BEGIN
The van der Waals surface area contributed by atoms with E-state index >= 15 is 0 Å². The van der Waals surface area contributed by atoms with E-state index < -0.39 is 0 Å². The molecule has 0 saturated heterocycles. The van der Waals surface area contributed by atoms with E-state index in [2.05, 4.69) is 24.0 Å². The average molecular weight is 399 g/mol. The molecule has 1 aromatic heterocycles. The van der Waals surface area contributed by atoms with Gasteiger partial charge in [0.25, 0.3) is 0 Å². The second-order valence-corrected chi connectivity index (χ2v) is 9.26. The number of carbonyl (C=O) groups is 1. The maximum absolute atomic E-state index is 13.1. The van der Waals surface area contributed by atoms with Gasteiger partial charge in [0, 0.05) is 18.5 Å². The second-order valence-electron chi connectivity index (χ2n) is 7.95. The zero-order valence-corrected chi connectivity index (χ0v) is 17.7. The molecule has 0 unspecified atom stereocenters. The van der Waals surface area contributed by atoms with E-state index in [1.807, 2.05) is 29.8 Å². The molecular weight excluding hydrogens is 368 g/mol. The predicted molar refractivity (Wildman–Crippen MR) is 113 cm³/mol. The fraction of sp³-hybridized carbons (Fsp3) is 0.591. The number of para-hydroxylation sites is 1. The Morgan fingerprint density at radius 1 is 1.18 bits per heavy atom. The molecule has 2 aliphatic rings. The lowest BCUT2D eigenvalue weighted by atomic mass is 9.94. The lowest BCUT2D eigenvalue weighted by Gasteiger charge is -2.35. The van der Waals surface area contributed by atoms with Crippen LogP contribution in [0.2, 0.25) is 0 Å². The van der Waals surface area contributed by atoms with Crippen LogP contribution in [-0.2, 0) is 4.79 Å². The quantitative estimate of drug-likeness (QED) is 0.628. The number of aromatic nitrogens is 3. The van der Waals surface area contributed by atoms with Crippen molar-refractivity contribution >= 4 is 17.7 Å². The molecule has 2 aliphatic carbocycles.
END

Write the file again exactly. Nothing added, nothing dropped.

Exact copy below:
The van der Waals surface area contributed by atoms with E-state index >= 15 is 0 Å². The van der Waals surface area contributed by atoms with E-state index < -0.39 is 0 Å². The molecule has 0 saturated heterocycles. The van der Waals surface area contributed by atoms with E-state index in [2.05, 4.69) is 24.0 Å². The average molecular weight is 399 g/mol. The molecule has 1 aromatic heterocycles. The van der Waals surface area contributed by atoms with Gasteiger partial charge in [0.25, 0.3) is 0 Å². The second-order valence-corrected chi connectivity index (χ2v) is 9.26. The number of carbonyl (C=O) groups is 1. The maximum absolute atomic E-state index is 13.1. The van der Waals surface area contributed by atoms with Gasteiger partial charge in [0, 0.05) is 18.5 Å². The second-order valence-electron chi connectivity index (χ2n) is 7.95. The zero-order valence-corrected chi connectivity index (χ0v) is 17.7. The molecule has 0 unspecified atom stereocenters. The van der Waals surface area contributed by atoms with E-state index in [1.807, 2.05) is 29.8 Å². The molecular weight excluding hydrogens is 368 g/mol. The predicted molar refractivity (Wildman–Crippen MR) is 113 cm³/mol. The fraction of sp³-hybridized carbons (Fsp3) is 0.591. The number of para-hydroxylation sites is 1. The Morgan fingerprint density at radius 1 is 1.18 bits per heavy atom. The molecule has 2 aliphatic rings. The lowest BCUT2D eigenvalue weighted by atomic mass is 9.94. The lowest BCUT2D eigenvalue weighted by Gasteiger charge is -2.35. The van der Waals surface area contributed by atoms with Crippen LogP contribution in [0.2, 0.25) is 0 Å². The van der Waals surface area contributed by atoms with Crippen LogP contribution in [-0.2, 0) is 4.79 Å². The quantitative estimate of drug-likeness (QED) is 0.628. The number of aromatic nitrogens is 3. The van der Waals surface area contributed by atoms with Crippen molar-refractivity contribution >= 4 is 17.7 Å². The molecule has 2 aliphatic carbocycles.